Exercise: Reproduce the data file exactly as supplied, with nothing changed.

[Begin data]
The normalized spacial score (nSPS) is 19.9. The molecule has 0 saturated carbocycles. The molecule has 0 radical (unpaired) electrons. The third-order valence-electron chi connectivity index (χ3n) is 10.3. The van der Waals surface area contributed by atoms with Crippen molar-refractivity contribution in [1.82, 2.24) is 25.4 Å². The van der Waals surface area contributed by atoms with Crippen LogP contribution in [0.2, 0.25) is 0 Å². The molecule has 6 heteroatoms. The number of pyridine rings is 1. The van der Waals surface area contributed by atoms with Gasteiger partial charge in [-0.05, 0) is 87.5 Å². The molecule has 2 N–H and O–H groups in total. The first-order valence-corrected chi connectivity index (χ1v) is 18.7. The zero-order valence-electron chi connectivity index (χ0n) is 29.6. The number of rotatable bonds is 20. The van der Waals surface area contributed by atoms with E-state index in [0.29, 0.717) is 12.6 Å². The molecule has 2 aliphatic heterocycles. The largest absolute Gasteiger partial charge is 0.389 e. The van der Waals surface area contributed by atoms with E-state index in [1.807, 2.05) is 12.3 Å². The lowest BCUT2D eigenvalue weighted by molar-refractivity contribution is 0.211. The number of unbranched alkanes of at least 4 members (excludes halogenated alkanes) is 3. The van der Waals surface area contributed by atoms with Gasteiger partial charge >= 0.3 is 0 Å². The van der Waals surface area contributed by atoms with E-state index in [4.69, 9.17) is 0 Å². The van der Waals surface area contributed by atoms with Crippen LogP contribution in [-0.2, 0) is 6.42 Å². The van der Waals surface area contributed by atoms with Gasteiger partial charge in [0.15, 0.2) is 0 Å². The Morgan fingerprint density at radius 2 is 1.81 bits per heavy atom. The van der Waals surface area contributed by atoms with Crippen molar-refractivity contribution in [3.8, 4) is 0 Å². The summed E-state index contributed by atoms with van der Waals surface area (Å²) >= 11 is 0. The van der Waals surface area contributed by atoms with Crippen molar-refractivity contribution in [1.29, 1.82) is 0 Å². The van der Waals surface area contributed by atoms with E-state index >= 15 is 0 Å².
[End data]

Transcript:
The normalized spacial score (nSPS) is 19.9. The molecule has 0 saturated carbocycles. The molecule has 0 radical (unpaired) electrons. The third-order valence-electron chi connectivity index (χ3n) is 10.3. The van der Waals surface area contributed by atoms with Crippen molar-refractivity contribution in [1.82, 2.24) is 25.4 Å². The van der Waals surface area contributed by atoms with Crippen LogP contribution in [0.2, 0.25) is 0 Å². The molecule has 6 heteroatoms. The number of pyridine rings is 1. The van der Waals surface area contributed by atoms with Gasteiger partial charge in [-0.05, 0) is 87.5 Å². The molecule has 2 N–H and O–H groups in total. The first-order valence-corrected chi connectivity index (χ1v) is 18.7. The zero-order valence-electron chi connectivity index (χ0n) is 29.6. The number of rotatable bonds is 20. The van der Waals surface area contributed by atoms with E-state index in [0.29, 0.717) is 12.6 Å². The molecule has 2 aliphatic heterocycles. The largest absolute Gasteiger partial charge is 0.389 e. The van der Waals surface area contributed by atoms with E-state index in [1.807, 2.05) is 12.3 Å². The lowest BCUT2D eigenvalue weighted by molar-refractivity contribution is 0.211. The number of unbranched alkanes of at least 4 members (excludes halogenated alkanes) is 3. The van der Waals surface area contributed by atoms with Gasteiger partial charge >= 0.3 is 0 Å². The van der Waals surface area contributed by atoms with E-state index in [4.69, 9.17) is 0 Å². The van der Waals surface area contributed by atoms with Crippen LogP contribution in [-0.2, 0) is 6.42 Å². The van der Waals surface area contributed by atoms with Gasteiger partial charge in [0.15, 0.2) is 0 Å². The Morgan fingerprint density at radius 2 is 1.81 bits per heavy atom. The van der Waals surface area contributed by atoms with Crippen molar-refractivity contribution in [3.8, 4) is 0 Å². The summed E-state index contributed by atoms with van der Waals surface area (Å²) >= 11 is 0. The van der Waals surface area contributed by atoms with Crippen molar-refractivity contribution in [1.29, 1.82) is 0 Å². The van der Waals surface area contributed by atoms with E-state index >= 15 is 0 Å².